Does your rabbit bite your clothes, and you think that you have had enough?
This article is for you.
Rabbits can make fascinating pets.
But did you know that they are the third most common animal found in animal shelters after cats and dogs?
Is it because they have weird habits that some people can’t get used to?
Why do rabbits bite your clothes, for instance?
This may be why people decide a rabbit isn’t the pet they thought it would be.
We’re going to look at this odd habit of your furry friend.
In this article, we will discuss the reasons why rabbits bite your clothes.
9 Reasons Why Rabbits Bite Your Clothes
1. Your Rabbit Is Just Being Their Normal Self
When your rabbit bites at your clothes, it behaves perfectly normally.
It’s a rabbit, after all, and rabbits are natural chewers and diggers.
Remember that your bun’s teeth can grow up to 4 or 5 inches yearly.
They need to gnaw, nibble, chew and bite to trim them down.
While this chewing is natural for rabbits, this behavior can become destructive in captivity.
Ensure your rabbit has exciting chew items to keep it happily occupied.
This won’t only keep your pet occupied, but chewing on fibrous materials is also good for their teeth.
It will stop your rabbit from chewing on your clothes, rugs, and the hems of curtains.
A rabbit’s teeth are growing continually, and this constant chewing is a way to keep them trimmed.
A rabbit will chew on grasses and plants in the wild, but when he’s your pet, your clothes will have to do!
2. Just Bored
One of the reasons a rabbit chews on things such as your clothes is that it is just plain bored.
Rabbits are social.
Your sweet furry friend doesn’t like spending too much time alone.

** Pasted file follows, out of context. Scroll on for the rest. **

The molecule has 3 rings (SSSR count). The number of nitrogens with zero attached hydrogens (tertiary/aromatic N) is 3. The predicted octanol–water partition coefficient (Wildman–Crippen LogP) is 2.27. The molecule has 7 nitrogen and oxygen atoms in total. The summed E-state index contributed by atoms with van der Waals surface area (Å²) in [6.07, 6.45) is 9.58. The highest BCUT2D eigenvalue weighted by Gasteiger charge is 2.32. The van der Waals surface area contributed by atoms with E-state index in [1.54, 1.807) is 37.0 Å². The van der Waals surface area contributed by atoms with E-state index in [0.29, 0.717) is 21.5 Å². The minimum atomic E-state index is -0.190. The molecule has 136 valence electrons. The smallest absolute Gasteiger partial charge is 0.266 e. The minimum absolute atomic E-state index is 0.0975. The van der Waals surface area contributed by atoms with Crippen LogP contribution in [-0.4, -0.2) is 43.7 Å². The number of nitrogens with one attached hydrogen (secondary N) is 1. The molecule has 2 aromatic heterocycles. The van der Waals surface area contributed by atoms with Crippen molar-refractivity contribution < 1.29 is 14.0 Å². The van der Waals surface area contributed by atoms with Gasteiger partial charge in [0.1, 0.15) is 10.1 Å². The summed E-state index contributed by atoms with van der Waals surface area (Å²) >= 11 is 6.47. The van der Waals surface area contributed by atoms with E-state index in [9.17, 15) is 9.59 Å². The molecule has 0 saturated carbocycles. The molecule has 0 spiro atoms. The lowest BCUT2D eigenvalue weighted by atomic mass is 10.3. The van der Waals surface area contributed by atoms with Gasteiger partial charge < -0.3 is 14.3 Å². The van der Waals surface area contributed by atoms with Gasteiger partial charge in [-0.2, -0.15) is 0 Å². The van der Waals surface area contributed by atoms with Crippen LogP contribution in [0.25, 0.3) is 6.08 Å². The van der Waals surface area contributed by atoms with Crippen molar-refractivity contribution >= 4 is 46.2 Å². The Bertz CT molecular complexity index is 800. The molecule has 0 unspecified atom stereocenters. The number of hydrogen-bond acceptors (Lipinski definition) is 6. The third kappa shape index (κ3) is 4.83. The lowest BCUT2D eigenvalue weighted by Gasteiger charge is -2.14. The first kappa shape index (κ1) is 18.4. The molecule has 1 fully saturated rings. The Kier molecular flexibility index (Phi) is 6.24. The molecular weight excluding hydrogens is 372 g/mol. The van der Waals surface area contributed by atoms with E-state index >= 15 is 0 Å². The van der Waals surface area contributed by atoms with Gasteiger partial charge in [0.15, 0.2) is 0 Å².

It’ll chew on your clothes if it doesn’t have anything to keep itself occupied out of its cage.
It could also mean that your rabbit is trying to get your attention.
And if chewing on your clothes is the way to do that, nothing will stop it.
Therefore, buy your rabbit a special grass mat made from edible woven materials.
They’ve been made especially for rabbits that your critter will love sitting on them and chomping away at them.
Chewing is, after all, one of the rabbits’ favorite activities.
The mats are affordable enough to replace them when they’re in tatters.
It will keep your rabbit’s attention away from your clothes.
See also: How To Tell If Your Rabbit Doesn’t Like You
3. They Just Want To Play
If you’ve just brought your pet rabbit home, your first play session might set the tone for future playtimes.
Playfully or trying to get your attention, your rabbit will nibble at the hems of your jeans.
It will also pull at your shoelaces or even start nibbling away at the rug you’re sitting on.
When you clap your hands or wave him away to stop him, it’s the encouragement he needs to continue.
He may even leap into the air with delight.
Then he returns to start his good-natured biting away at your clothes again.
4. Your Rabbit Is Arrogant
Some of a rabbit’s biting has to do with their age.
Like human teenagers trying to assert independence, so do young adolescent rabbits.
They like to assert themselves and might even become a bit aggressive.
You could easily annoy them, too, by giving them unwanted cuddles and kisses.
So if you try to become affectionate with your rabbit and it bites your clothes in response, it only means that your rabbit wants to get off you.
And if you keep your rabbit inside its cage for too long, it could become so frustrated that when you want to get ahold of it, it will bite your clothes.
Once your rabbit is spayed or neutered, it calms down considerably.
They have nothing really to prove, and the aggressive form of biting will come to an end.
Spaying and neutering a rabbit is usually done when your rabbit is 3, 4, or 5 months old.
This is when they reach sexual maturity.
There are benefits to spaying or neutering a rabbit.
One is that it can ensure a longer, healthier life.
A ‘fixed’ rabbit calms down and becomes much easier to manage.
5. Your Rabbit Is Hormonal
You’ll notice significant changes in your pet rabbit when it gets to 3 months of age.
It becomes hormonal as it grows into early adolescence.
At this early age, your rabbit is mature already.